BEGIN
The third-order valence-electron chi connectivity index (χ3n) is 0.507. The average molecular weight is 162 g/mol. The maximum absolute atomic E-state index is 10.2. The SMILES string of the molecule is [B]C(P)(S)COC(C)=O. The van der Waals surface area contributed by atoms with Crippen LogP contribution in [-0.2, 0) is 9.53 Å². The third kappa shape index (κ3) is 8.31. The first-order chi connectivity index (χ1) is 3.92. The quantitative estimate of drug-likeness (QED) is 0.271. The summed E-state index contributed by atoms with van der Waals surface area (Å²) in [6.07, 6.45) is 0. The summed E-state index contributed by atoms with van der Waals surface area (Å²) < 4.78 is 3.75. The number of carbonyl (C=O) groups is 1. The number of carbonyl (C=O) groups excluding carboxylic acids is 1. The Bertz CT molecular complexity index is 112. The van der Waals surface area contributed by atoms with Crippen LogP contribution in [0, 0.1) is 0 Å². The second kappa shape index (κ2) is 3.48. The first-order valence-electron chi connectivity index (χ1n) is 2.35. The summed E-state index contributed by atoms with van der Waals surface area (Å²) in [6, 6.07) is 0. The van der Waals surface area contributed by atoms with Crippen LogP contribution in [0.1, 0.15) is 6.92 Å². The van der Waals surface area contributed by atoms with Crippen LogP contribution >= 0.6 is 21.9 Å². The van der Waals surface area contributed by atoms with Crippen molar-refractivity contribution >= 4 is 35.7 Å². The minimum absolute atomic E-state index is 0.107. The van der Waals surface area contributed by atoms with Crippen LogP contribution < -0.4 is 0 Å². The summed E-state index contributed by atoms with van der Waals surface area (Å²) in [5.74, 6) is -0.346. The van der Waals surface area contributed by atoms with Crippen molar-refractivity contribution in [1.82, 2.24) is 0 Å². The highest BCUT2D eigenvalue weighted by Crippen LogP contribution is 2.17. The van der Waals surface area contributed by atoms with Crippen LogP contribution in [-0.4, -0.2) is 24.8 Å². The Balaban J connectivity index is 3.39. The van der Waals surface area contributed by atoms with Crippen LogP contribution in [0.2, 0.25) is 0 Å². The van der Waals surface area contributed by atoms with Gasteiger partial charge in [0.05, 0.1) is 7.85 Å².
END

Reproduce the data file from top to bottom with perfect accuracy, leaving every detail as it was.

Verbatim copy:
The third-order valence-electron chi connectivity index (χ3n) is 0.507. The average molecular weight is 162 g/mol. The maximum absolute atomic E-state index is 10.2. The SMILES string of the molecule is [B]C(P)(S)COC(C)=O. The van der Waals surface area contributed by atoms with Crippen LogP contribution in [-0.2, 0) is 9.53 Å². The third kappa shape index (κ3) is 8.31. The first-order chi connectivity index (χ1) is 3.92. The quantitative estimate of drug-likeness (QED) is 0.271. The summed E-state index contributed by atoms with van der Waals surface area (Å²) in [6.07, 6.45) is 0. The summed E-state index contributed by atoms with van der Waals surface area (Å²) < 4.78 is 3.75. The number of carbonyl (C=O) groups is 1. The number of carbonyl (C=O) groups excluding carboxylic acids is 1. The Bertz CT molecular complexity index is 112. The van der Waals surface area contributed by atoms with Crippen LogP contribution in [0, 0.1) is 0 Å². The second kappa shape index (κ2) is 3.48. The first-order valence-electron chi connectivity index (χ1n) is 2.35. The summed E-state index contributed by atoms with van der Waals surface area (Å²) in [6, 6.07) is 0. The van der Waals surface area contributed by atoms with Crippen LogP contribution in [0.1, 0.15) is 6.92 Å². The van der Waals surface area contributed by atoms with Crippen LogP contribution >= 0.6 is 21.9 Å². The van der Waals surface area contributed by atoms with Crippen molar-refractivity contribution >= 4 is 35.7 Å². The minimum absolute atomic E-state index is 0.107. The van der Waals surface area contributed by atoms with Crippen LogP contribution < -0.4 is 0 Å². The summed E-state index contributed by atoms with van der Waals surface area (Å²) in [5.74, 6) is -0.346. The van der Waals surface area contributed by atoms with Crippen molar-refractivity contribution in [1.82, 2.24) is 0 Å². The highest BCUT2D eigenvalue weighted by Crippen LogP contribution is 2.17. The van der Waals surface area contributed by atoms with Crippen LogP contribution in [-0.4, -0.2) is 24.8 Å². The Balaban J connectivity index is 3.39. The van der Waals surface area contributed by atoms with Crippen LogP contribution in [0.2, 0.25) is 0 Å². The van der Waals surface area contributed by atoms with Gasteiger partial charge in [0.05, 0.1) is 7.85 Å².